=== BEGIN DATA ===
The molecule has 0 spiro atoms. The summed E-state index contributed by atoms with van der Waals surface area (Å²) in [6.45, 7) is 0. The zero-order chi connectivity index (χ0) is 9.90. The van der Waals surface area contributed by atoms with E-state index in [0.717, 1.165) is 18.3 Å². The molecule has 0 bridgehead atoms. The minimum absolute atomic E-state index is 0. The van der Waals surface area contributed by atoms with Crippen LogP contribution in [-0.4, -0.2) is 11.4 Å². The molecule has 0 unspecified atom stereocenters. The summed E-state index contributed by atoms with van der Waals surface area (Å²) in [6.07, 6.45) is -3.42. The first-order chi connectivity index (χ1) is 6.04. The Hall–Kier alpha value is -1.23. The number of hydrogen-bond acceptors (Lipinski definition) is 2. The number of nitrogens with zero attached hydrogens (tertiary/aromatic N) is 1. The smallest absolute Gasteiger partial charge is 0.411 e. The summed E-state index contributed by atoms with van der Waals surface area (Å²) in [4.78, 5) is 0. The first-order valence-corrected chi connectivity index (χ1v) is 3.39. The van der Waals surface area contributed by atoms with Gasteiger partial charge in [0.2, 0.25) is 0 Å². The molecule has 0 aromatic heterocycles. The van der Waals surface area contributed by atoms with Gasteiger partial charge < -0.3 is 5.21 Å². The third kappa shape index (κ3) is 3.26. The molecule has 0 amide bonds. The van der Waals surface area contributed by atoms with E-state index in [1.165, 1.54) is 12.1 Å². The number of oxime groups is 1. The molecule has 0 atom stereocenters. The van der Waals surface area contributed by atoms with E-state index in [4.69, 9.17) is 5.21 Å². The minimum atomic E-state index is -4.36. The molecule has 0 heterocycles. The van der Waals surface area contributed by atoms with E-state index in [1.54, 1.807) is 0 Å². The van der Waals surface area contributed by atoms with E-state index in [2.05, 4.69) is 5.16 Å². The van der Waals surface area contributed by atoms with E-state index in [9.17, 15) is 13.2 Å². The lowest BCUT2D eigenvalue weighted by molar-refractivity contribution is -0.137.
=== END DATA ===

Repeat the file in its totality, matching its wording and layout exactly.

The molecule has 0 spiro atoms. The summed E-state index contributed by atoms with van der Waals surface area (Å²) in [6.45, 7) is 0. The zero-order chi connectivity index (χ0) is 9.90. The van der Waals surface area contributed by atoms with E-state index in [0.717, 1.165) is 18.3 Å². The molecule has 0 bridgehead atoms. The minimum absolute atomic E-state index is 0. The van der Waals surface area contributed by atoms with Crippen LogP contribution in [-0.4, -0.2) is 11.4 Å². The molecule has 0 unspecified atom stereocenters. The summed E-state index contributed by atoms with van der Waals surface area (Å²) in [6.07, 6.45) is -3.42. The first-order chi connectivity index (χ1) is 6.04. The Hall–Kier alpha value is -1.23. The number of hydrogen-bond acceptors (Lipinski definition) is 2. The number of nitrogens with zero attached hydrogens (tertiary/aromatic N) is 1. The smallest absolute Gasteiger partial charge is 0.411 e. The summed E-state index contributed by atoms with van der Waals surface area (Å²) in [4.78, 5) is 0. The first-order valence-corrected chi connectivity index (χ1v) is 3.39. The van der Waals surface area contributed by atoms with Gasteiger partial charge in [0.2, 0.25) is 0 Å². The molecule has 0 aromatic heterocycles. The van der Waals surface area contributed by atoms with Gasteiger partial charge < -0.3 is 5.21 Å². The third kappa shape index (κ3) is 3.26. The molecule has 0 amide bonds. The van der Waals surface area contributed by atoms with E-state index in [1.165, 1.54) is 12.1 Å². The number of oxime groups is 1. The molecule has 0 atom stereocenters. The van der Waals surface area contributed by atoms with E-state index in [4.69, 9.17) is 5.21 Å². The minimum atomic E-state index is -4.36. The molecule has 0 heterocycles. The van der Waals surface area contributed by atoms with E-state index in [1.54, 1.807) is 0 Å². The van der Waals surface area contributed by atoms with E-state index in [2.05, 4.69) is 5.16 Å². The van der Waals surface area contributed by atoms with E-state index in [9.17, 15) is 13.2 Å². The lowest BCUT2D eigenvalue weighted by molar-refractivity contribution is -0.137.